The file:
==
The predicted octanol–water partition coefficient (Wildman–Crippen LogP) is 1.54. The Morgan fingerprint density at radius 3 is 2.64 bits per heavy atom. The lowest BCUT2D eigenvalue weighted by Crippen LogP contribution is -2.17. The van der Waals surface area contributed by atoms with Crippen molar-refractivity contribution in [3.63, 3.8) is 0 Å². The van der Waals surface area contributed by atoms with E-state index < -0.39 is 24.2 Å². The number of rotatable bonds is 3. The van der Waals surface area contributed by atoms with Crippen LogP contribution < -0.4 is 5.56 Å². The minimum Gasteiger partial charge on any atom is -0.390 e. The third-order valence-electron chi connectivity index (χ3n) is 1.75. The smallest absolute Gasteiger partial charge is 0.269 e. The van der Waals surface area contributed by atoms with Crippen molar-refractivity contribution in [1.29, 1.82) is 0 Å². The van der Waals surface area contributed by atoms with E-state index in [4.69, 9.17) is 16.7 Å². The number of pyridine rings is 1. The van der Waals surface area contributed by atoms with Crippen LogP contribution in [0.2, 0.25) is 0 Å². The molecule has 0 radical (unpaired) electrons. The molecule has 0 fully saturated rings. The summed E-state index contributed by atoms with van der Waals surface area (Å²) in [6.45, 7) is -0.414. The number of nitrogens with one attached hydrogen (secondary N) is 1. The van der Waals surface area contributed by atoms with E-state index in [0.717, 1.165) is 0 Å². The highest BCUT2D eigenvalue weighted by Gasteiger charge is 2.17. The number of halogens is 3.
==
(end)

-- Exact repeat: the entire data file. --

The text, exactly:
The predicted octanol–water partition coefficient (Wildman–Crippen LogP) is 1.54. The Morgan fingerprint density at radius 3 is 2.64 bits per heavy atom. The lowest BCUT2D eigenvalue weighted by Crippen LogP contribution is -2.17. The van der Waals surface area contributed by atoms with Crippen molar-refractivity contribution in [3.63, 3.8) is 0 Å². The van der Waals surface area contributed by atoms with E-state index < -0.39 is 24.2 Å². The number of rotatable bonds is 3. The van der Waals surface area contributed by atoms with Crippen LogP contribution < -0.4 is 5.56 Å². The minimum Gasteiger partial charge on any atom is -0.390 e. The third-order valence-electron chi connectivity index (χ3n) is 1.75. The smallest absolute Gasteiger partial charge is 0.269 e. The van der Waals surface area contributed by atoms with Crippen molar-refractivity contribution in [1.29, 1.82) is 0 Å². The van der Waals surface area contributed by atoms with E-state index in [4.69, 9.17) is 16.7 Å². The number of pyridine rings is 1. The van der Waals surface area contributed by atoms with Crippen LogP contribution in [0.2, 0.25) is 0 Å². The molecule has 0 radical (unpaired) electrons. The molecule has 0 fully saturated rings. The summed E-state index contributed by atoms with van der Waals surface area (Å²) in [6.45, 7) is -0.414. The number of nitrogens with one attached hydrogen (secondary N) is 1. The van der Waals surface area contributed by atoms with E-state index in [0.717, 1.165) is 0 Å². The highest BCUT2D eigenvalue weighted by Gasteiger charge is 2.17. The number of halogens is 3.